Posted on 08/30/2013

Photo taken on July  1, 1917

See also...

History in Photos History in Photos

Old Photographs Old Photographs


African American Man
Victor R Daly
WWI Soldier
Vintage Portrait
Vintage Uniform
Croix de Guerre recipient
Distinguished Service Award recipient

Authorizations, license

Visible by: Everyone
All rights reserved

Photo replaced on August 31, 2013
414 visits

Victor R Daly

Victor R Daly
[b. 1895 - d. 1986]

Daly is the author of the novel Not Only War: A Story of Two Great Conflicts (1932), about African American soldiers in WWI and the racism they experienced while serving and after. It is believed to be the only WWI novel written by an African American veteran.

Victor Reginald Daly was born in New York City and educated in public schools. He was a member of the Class of 1919 at Cornell University.

In 1917, he joined the U.S. Army and trained at Fort Des Moines, along with 639 other African-American men. He was appointed 1st Lieutenant in the 367th Infantry Regiment, and was decorated with the Croix de Guerre for his service in France. In 1919, he married Adelaide Helen Cook (Cornell University Class of 1918). They had two daughters, Millicent and Peggy. He worked for the Urban League in New York after his discharge from the Army. He came to Washington, DC in the 1920s to serve as business manager of The Journal of Negro History. He also wrote short fiction that was published in The Crisis, and essays on civil rights issues such as equal access to housing and transportation, and integrating ranks of DC government. In 1932, he published a novel, Not Only War: A Story of Two Great Conflicts.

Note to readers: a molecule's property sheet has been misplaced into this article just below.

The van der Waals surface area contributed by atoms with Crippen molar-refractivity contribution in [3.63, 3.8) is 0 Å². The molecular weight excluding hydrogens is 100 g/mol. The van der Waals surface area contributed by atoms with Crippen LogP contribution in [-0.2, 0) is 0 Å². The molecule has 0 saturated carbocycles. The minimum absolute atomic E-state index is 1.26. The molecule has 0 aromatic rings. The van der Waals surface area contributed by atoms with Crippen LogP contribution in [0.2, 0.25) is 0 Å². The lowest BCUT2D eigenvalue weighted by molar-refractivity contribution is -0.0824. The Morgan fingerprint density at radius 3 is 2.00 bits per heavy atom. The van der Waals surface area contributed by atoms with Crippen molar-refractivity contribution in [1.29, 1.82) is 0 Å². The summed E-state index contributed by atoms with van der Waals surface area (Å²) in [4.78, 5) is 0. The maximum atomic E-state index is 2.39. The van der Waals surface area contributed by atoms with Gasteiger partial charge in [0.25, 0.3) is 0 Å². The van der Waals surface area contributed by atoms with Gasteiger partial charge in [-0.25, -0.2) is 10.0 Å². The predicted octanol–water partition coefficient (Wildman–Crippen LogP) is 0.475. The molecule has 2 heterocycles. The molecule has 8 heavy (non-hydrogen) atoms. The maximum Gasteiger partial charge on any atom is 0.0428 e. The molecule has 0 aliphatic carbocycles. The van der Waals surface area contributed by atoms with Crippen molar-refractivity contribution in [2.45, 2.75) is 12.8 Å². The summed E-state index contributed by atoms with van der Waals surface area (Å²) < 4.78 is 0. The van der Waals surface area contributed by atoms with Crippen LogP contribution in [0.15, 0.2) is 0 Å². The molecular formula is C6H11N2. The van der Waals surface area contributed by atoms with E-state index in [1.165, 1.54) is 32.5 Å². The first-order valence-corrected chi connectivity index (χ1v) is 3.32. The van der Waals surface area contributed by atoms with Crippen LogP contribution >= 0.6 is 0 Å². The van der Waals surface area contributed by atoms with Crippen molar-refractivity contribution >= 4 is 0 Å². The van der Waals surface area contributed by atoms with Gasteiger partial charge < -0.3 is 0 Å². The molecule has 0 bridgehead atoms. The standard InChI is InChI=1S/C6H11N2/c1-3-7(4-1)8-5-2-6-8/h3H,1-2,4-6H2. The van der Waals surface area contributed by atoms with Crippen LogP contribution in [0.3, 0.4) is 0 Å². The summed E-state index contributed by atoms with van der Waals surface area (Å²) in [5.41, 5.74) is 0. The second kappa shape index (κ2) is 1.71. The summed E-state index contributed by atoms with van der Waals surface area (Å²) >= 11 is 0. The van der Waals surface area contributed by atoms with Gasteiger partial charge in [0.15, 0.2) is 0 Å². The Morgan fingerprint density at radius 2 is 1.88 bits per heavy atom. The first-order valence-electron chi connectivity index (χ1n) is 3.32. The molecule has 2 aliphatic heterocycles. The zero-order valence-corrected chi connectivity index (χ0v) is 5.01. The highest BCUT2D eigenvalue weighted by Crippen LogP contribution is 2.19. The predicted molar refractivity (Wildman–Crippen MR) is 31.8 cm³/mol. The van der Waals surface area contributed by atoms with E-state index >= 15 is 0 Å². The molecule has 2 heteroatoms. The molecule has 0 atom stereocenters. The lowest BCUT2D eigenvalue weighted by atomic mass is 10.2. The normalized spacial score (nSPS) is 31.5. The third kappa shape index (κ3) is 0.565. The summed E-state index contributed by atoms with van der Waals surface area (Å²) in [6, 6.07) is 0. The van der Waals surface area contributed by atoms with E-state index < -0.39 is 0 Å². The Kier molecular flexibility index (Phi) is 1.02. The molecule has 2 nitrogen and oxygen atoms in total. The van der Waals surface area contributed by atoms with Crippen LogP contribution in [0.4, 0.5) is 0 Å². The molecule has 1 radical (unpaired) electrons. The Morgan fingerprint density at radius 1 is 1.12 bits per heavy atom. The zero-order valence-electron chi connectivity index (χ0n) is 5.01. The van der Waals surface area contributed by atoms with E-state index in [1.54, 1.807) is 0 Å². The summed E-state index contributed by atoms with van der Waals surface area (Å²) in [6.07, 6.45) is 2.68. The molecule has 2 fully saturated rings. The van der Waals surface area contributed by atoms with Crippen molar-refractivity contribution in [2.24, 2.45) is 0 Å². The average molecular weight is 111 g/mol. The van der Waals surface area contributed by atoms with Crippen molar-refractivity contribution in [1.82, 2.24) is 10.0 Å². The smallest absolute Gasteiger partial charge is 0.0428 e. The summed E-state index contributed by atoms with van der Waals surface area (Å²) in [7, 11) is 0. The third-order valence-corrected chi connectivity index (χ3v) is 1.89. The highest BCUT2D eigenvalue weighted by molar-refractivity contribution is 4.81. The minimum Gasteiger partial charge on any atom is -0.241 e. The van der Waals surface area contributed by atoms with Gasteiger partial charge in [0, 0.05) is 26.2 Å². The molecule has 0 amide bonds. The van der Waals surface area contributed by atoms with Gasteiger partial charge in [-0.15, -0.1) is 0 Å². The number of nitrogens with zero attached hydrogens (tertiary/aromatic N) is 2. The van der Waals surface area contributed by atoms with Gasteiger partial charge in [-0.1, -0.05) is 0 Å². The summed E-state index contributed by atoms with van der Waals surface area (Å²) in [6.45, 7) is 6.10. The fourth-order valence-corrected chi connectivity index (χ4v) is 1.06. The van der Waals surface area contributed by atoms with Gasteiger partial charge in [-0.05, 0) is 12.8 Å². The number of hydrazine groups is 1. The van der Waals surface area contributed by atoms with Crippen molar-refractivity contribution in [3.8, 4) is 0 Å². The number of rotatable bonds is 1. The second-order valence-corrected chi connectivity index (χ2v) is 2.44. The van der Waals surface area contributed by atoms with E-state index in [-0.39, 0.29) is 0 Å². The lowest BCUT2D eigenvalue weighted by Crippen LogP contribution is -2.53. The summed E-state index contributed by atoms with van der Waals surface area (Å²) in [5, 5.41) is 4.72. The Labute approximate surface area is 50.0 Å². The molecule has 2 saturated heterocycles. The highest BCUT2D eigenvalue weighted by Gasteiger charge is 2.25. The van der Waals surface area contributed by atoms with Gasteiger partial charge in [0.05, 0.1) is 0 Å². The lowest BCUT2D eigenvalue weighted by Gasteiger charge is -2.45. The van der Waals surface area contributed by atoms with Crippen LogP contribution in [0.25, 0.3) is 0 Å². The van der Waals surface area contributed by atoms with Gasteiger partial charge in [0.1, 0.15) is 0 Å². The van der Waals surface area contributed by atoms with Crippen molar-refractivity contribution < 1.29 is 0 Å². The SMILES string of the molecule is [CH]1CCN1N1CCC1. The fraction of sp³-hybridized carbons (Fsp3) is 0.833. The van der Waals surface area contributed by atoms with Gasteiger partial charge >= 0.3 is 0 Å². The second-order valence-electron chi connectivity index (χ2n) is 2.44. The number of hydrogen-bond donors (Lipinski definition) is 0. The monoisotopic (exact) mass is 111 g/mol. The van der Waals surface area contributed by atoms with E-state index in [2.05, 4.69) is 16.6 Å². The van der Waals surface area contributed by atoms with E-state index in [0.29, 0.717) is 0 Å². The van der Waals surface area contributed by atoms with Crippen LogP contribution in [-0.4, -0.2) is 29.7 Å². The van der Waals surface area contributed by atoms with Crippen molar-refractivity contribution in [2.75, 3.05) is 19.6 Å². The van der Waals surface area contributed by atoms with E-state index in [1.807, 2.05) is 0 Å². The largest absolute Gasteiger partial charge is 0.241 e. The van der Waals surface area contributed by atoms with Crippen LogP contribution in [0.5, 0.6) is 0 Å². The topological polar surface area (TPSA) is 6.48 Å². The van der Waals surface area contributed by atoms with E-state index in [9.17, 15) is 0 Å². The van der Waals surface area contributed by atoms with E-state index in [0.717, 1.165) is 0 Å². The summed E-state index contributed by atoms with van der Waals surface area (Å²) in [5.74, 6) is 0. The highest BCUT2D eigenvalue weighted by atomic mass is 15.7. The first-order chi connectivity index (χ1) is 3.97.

In 1934, he became an interviewer for the U.S. Employment Service in D.C. When he retired in 1966, he was Deputy Director in charge of the Manpower Development Program, which had begun in 1962 under his leadership. Over the years he worked tirelessly to persuade downtown retail stores to hire African-Americans in sales and clerical positions. He was instrumental in the 1950s in helping the Capitol Transit Co. and the union to agree to hire African-American bus drivers and street car operators. In 1956, he received the Distinguished Service Award, the highest honor conferred by the U.S. Dept. of Labor for his efforts in eliminating discrimination in hiring practices.

Photo and Bio:Cornell University